Pursuant to Government Code Section 65583, the Housing Element must include an inventory of land or list of sites that are appropriately zoned to accommodate Alameda's RHNA, provide for a full range of housing types, and provide housing for a full range of household incomes and types.  The land inventory must demonstrate that the City has enough land to accommodate the RHNA and that land on the inventory is zoned in a manner that allows the full range of housing types and densities to facilitate and encourage development of affordable and multifamily housing.   
Pursuant to Government Code section 65583.2 C (3)(A) and (B), the Housing Element must demonstrate that the City has provided land that is zoned with densities that are appropriate to encourage and facilitate development of housing for lower income households, including multifamily rental housing.  Government Code Section 65583.2 (c) (3)(B) states that if a site is zoned for 30 units per acre it shall be presumed to be appropriately zoned to facilitate and encourage housing for lower income households.
After decades of being out of compliance with State law, the City Council adopted a series of Housing Element and Alameda Municipal Code (AMC) amendments in 2012 that brought the General Plan and the AMC into conformance with State Law.  In 2014, the City Council again updated the Housing Element for 2015-2023 as required by State statute.  The updated Housing Element was certified by the State in August 2014.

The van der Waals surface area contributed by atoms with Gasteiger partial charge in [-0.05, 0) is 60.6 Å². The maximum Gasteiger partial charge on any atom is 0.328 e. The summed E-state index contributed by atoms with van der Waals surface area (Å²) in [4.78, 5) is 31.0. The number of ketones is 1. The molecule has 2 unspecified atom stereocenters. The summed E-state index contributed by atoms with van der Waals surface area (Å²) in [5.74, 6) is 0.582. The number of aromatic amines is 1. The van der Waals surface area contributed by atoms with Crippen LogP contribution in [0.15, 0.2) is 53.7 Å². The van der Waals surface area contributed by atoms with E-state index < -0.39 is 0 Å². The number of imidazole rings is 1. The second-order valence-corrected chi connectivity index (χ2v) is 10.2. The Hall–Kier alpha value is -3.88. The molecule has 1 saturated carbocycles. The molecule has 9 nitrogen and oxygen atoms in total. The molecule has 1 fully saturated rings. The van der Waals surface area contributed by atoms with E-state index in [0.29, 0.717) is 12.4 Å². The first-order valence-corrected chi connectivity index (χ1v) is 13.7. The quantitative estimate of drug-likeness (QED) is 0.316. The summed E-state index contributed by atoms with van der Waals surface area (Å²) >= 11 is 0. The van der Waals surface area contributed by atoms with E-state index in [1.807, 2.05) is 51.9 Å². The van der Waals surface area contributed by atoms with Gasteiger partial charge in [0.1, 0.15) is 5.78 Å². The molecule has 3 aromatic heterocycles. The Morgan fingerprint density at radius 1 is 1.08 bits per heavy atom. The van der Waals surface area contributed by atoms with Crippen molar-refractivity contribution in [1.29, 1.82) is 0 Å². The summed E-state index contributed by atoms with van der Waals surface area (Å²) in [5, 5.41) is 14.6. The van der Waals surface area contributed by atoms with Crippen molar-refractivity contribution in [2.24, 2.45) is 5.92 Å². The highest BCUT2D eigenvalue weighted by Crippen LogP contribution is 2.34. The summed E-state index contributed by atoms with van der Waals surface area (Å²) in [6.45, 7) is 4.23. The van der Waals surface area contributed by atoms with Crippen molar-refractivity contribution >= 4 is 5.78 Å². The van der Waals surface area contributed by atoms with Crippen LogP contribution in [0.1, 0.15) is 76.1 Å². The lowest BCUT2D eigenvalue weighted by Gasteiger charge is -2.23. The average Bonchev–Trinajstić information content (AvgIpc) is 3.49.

Maintaining the 2014 Housing Element certification is important to the residents of Alameda.  Over the years, the State has steadily increased the penalties for not having a legally compliant Housing Element. Failure to maintain a certified Housing Element could cause significant problems for Alameda residents and businesses.  For example:   
·      State and Regional Funds: Senate Bill 375 linked regional long-range transportation plans and investments to regional and local obligations for cities and counties to zone land for housing. Cities and counties that do not have a certified Housing Element will be increasingly ineligible for State transportation funds.  The City of Alameda received State transportation funds for projects such as the Stargell Extension, the Webster Street improvements, and street resurfacing projects. The City continues to aggressively pursue State funds for Estuary Park, Jean Sweeny Open Space Park, the Cross Alameda Trail, and other important public improvements for the community.  Noncompliant communities are increasingly ineligible for certain State park, planning, and housing grant programs. In 2014, the City received a $200,000 grant for Estuary Park, which would not have been possible without the City Council's 2012 actions to approve the 2007-2014 Housing Element.   
·      Lawsuits: Developers and housing advocates can sue jurisdictions if their Housing Element is not compliant with State Law.  Bay Area communities that were successfully sued include Corte Madera, Pittsburgh, Pleasanton, Benicia, Fremont, Rohnert Park, Berkeley, Napa County, and Santa Rosa. If a court of law finds that a Housing Element is not in compliance with State law, there are several potential consequences for the city, including: